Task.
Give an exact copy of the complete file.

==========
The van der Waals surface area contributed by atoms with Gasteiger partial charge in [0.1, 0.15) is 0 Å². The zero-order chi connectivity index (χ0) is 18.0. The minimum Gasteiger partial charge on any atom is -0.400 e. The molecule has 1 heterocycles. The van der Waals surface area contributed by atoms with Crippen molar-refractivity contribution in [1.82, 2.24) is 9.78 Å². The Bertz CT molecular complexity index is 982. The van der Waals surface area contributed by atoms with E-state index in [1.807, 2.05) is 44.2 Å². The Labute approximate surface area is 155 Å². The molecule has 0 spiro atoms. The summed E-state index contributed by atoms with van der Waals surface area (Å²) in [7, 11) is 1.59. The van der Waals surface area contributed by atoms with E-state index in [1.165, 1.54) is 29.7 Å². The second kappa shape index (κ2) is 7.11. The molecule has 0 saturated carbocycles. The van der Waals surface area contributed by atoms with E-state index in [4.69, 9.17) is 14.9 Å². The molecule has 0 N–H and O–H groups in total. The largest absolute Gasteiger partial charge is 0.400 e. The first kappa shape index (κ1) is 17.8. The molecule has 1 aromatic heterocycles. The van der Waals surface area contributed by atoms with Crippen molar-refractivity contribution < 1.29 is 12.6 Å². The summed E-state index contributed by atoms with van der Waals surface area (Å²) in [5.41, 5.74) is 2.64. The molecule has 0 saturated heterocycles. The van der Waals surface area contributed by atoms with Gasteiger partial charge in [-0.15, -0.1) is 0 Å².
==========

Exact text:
The van der Waals surface area contributed by atoms with Gasteiger partial charge in [0.1, 0.15) is 0 Å². The zero-order chi connectivity index (χ0) is 18.0. The minimum Gasteiger partial charge on any atom is -0.400 e. The molecule has 1 heterocycles. The van der Waals surface area contributed by atoms with Crippen molar-refractivity contribution in [1.82, 2.24) is 9.78 Å². The Bertz CT molecular complexity index is 982. The van der Waals surface area contributed by atoms with E-state index in [1.807, 2.05) is 44.2 Å². The Labute approximate surface area is 155 Å². The molecule has 0 spiro atoms. The summed E-state index contributed by atoms with van der Waals surface area (Å²) in [7, 11) is 1.59. The van der Waals surface area contributed by atoms with E-state index in [1.165, 1.54) is 29.7 Å². The second kappa shape index (κ2) is 7.11. The molecule has 0 saturated carbocycles. The van der Waals surface area contributed by atoms with E-state index in [4.69, 9.17) is 14.9 Å². The molecule has 0 N–H and O–H groups in total. The largest absolute Gasteiger partial charge is 0.400 e. The first kappa shape index (κ1) is 17.8. The molecule has 1 aromatic heterocycles. The van der Waals surface area contributed by atoms with Crippen molar-refractivity contribution < 1.29 is 12.6 Å². The summed E-state index contributed by atoms with van der Waals surface area (Å²) in [5.41, 5.74) is 2.64. The molecule has 0 saturated heterocycles. The van der Waals surface area contributed by atoms with Gasteiger partial charge in [-0.15, -0.1) is 0 Å².